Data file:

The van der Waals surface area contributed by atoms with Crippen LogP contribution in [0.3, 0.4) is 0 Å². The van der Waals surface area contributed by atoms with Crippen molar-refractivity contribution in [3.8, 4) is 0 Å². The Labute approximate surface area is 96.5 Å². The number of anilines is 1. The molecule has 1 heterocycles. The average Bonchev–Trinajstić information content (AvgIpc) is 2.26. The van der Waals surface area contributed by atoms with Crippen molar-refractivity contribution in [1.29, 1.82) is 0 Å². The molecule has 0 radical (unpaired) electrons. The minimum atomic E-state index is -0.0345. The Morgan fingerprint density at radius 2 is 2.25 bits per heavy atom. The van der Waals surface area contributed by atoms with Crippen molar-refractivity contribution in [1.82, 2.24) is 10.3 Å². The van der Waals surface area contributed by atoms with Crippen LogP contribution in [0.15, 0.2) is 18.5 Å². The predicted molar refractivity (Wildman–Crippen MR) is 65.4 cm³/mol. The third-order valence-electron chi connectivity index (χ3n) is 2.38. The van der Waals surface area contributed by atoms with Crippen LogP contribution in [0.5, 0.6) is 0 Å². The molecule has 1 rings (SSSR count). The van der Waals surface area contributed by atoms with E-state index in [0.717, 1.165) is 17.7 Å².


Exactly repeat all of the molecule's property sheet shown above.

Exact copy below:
The van der Waals surface area contributed by atoms with Crippen LogP contribution in [0.3, 0.4) is 0 Å². The van der Waals surface area contributed by atoms with Crippen molar-refractivity contribution in [3.8, 4) is 0 Å². The Labute approximate surface area is 96.5 Å². The number of anilines is 1. The molecule has 1 heterocycles. The average Bonchev–Trinajstić information content (AvgIpc) is 2.26. The van der Waals surface area contributed by atoms with Crippen molar-refractivity contribution in [1.29, 1.82) is 0 Å². The molecule has 0 radical (unpaired) electrons. The minimum atomic E-state index is -0.0345. The Morgan fingerprint density at radius 2 is 2.25 bits per heavy atom. The van der Waals surface area contributed by atoms with Crippen molar-refractivity contribution in [1.82, 2.24) is 10.3 Å². The van der Waals surface area contributed by atoms with Crippen LogP contribution in [0.15, 0.2) is 18.5 Å². The predicted molar refractivity (Wildman–Crippen MR) is 65.4 cm³/mol. The third-order valence-electron chi connectivity index (χ3n) is 2.38. The van der Waals surface area contributed by atoms with Crippen LogP contribution in [0.5, 0.6) is 0 Å². The molecule has 1 rings (SSSR count). The van der Waals surface area contributed by atoms with E-state index in [0.717, 1.165) is 17.7 Å².